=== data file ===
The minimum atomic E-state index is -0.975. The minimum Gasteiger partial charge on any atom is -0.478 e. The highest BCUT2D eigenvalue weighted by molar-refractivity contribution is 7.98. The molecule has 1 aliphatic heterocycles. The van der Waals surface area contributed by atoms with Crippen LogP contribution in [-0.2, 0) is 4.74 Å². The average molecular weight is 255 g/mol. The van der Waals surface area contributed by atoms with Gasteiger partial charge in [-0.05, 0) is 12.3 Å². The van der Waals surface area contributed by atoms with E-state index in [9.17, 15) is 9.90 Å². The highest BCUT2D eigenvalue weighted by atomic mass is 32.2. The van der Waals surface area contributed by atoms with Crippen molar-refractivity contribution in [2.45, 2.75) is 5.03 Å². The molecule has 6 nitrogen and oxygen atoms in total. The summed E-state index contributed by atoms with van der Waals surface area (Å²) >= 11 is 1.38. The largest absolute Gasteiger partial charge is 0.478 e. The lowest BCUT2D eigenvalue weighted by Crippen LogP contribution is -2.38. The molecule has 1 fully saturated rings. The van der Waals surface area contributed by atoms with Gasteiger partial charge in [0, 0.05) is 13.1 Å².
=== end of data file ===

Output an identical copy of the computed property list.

The minimum atomic E-state index is -0.975. The minimum Gasteiger partial charge on any atom is -0.478 e. The highest BCUT2D eigenvalue weighted by molar-refractivity contribution is 7.98. The molecule has 1 aliphatic heterocycles. The van der Waals surface area contributed by atoms with Crippen LogP contribution in [-0.2, 0) is 4.74 Å². The average molecular weight is 255 g/mol. The van der Waals surface area contributed by atoms with Gasteiger partial charge in [-0.05, 0) is 12.3 Å². The van der Waals surface area contributed by atoms with E-state index in [9.17, 15) is 9.90 Å². The highest BCUT2D eigenvalue weighted by atomic mass is 32.2. The van der Waals surface area contributed by atoms with Crippen molar-refractivity contribution in [2.45, 2.75) is 5.03 Å². The molecule has 6 nitrogen and oxygen atoms in total. The summed E-state index contributed by atoms with van der Waals surface area (Å²) >= 11 is 1.38. The largest absolute Gasteiger partial charge is 0.478 e. The lowest BCUT2D eigenvalue weighted by Crippen LogP contribution is -2.38. The molecule has 1 fully saturated rings. The van der Waals surface area contributed by atoms with Gasteiger partial charge in [0, 0.05) is 13.1 Å².